Sun Protection Lotion: What You Need To Know – Part 1

Summer is here. Traditionally that means more time outdoors in the sun. But it can get hot around Delmar Nursing and Rehabilitation and too much sun exposure can be dangerous. In fact, “about 90 percent of non-melanoma skin cancers and about 86 percent of melanomas are associated with exposure to UV radiation from the sun.

That’s why you need sun protection lotion or what’s commonly known as suntan lotion, sunscreen or sunblock. The actual name is less important than the ingredients, so don’t worry about that. This post aims to give you the knowledge necessary for making an informed purchase and using the lotion effectively.

bright sun with sunglasses rising above the clouds

Ultraviolet Rays and Sun Protection Lotion1

Not all sun protection lotion was created equally. So, it’s important for you to tell one apart from another. Essentially, there are 2 forms of ultraviolet rays: ultraviolet A (UVA) and ultraviolet B (UVB) and sunscreen protects you from these rays by either absorbing or by scattering them.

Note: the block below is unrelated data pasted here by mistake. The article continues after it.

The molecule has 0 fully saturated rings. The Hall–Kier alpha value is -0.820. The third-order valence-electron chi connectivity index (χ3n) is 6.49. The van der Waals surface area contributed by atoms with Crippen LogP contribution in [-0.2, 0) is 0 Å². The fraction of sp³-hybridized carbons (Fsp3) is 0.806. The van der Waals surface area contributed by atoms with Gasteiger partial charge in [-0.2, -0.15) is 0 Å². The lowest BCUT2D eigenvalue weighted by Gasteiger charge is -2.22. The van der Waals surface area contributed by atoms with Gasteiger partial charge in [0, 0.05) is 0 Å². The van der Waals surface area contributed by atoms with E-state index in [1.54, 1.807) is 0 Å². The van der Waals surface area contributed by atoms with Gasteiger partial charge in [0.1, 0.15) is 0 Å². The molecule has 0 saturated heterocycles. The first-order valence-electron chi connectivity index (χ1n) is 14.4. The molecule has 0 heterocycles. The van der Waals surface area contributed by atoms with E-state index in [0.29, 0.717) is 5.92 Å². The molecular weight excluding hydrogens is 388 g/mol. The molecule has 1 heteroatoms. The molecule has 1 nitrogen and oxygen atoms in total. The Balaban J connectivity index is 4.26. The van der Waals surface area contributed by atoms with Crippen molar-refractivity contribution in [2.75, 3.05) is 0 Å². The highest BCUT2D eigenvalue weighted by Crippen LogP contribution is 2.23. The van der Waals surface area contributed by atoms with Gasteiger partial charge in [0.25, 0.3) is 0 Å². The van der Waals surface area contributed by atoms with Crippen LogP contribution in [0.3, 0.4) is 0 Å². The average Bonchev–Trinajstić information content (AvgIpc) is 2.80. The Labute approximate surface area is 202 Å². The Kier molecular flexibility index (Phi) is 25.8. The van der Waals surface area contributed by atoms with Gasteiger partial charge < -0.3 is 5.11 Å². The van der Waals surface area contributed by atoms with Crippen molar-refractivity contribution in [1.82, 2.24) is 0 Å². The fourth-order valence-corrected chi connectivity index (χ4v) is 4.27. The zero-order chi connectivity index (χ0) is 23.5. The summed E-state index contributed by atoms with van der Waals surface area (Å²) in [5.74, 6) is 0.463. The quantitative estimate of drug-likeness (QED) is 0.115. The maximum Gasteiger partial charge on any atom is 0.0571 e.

While UVB rays can lead to sunburn, UVA rays penetrate the skin and cause wrinkles but don’t burn the skin. However, like UVB rays, they also increase the risk of cancer.

So, you want to make sure your sunscreen covers both UVA and UVB rays. This is known as broad-spectrum or multi-spectrum protection. You’ll want to make sure you find this term on your lotion.

Additional Sunscreen Features

Sunscreens that contain vitamin E have an additional benefit, says Dr. Deanne Mraz Robinson, MD, FAAD. They protect from environmental damage along with photolyase enzymes, which can repair DNA damage from ultraviolet light. If your lotion has this ingredient, that’s definitely a plus.

Stay tuned to our next installment where we’ll discuss UVA and UVB protection in greater detail and more.



Disclaimer, or Use At Your Own Risk

Delmar Nursing and Rehabilitation does not take any responsibility for this post’s content. Any action you take based on its information is strictly at your own risk. You should always speak to your doctor regarding medical information and your health.

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